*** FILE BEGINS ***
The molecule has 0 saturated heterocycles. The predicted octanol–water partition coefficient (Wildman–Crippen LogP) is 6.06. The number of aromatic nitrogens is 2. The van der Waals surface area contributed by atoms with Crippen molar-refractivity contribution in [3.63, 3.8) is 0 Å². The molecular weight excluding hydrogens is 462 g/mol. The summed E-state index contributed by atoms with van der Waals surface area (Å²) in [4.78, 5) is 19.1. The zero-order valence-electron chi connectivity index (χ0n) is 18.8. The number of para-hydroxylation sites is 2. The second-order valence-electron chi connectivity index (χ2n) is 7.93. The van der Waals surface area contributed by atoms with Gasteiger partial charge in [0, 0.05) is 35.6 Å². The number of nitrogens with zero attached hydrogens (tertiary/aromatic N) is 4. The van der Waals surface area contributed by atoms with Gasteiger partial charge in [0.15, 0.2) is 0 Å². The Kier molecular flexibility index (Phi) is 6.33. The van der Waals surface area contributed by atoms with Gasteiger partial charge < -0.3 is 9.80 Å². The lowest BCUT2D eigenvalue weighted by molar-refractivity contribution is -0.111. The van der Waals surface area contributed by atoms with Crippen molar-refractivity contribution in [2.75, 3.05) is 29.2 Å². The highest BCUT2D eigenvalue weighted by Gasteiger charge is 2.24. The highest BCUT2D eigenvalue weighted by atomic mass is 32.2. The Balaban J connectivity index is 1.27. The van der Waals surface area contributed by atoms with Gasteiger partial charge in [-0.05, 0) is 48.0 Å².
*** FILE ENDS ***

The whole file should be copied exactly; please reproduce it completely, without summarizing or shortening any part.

The molecule has 0 saturated heterocycles. The predicted octanol–water partition coefficient (Wildman–Crippen LogP) is 6.06. The number of aromatic nitrogens is 2. The van der Waals surface area contributed by atoms with Crippen molar-refractivity contribution in [3.63, 3.8) is 0 Å². The molecular weight excluding hydrogens is 462 g/mol. The summed E-state index contributed by atoms with van der Waals surface area (Å²) in [4.78, 5) is 19.1. The zero-order valence-electron chi connectivity index (χ0n) is 18.8. The number of para-hydroxylation sites is 2. The second-order valence-electron chi connectivity index (χ2n) is 7.93. The van der Waals surface area contributed by atoms with Gasteiger partial charge in [0, 0.05) is 35.6 Å². The number of nitrogens with zero attached hydrogens (tertiary/aromatic N) is 4. The van der Waals surface area contributed by atoms with Gasteiger partial charge in [0.15, 0.2) is 0 Å². The Kier molecular flexibility index (Phi) is 6.33. The van der Waals surface area contributed by atoms with Gasteiger partial charge < -0.3 is 9.80 Å². The lowest BCUT2D eigenvalue weighted by molar-refractivity contribution is -0.111. The van der Waals surface area contributed by atoms with Crippen molar-refractivity contribution in [2.75, 3.05) is 29.2 Å². The highest BCUT2D eigenvalue weighted by Gasteiger charge is 2.24. The highest BCUT2D eigenvalue weighted by atomic mass is 32.2. The Balaban J connectivity index is 1.27. The van der Waals surface area contributed by atoms with Gasteiger partial charge in [-0.05, 0) is 48.0 Å².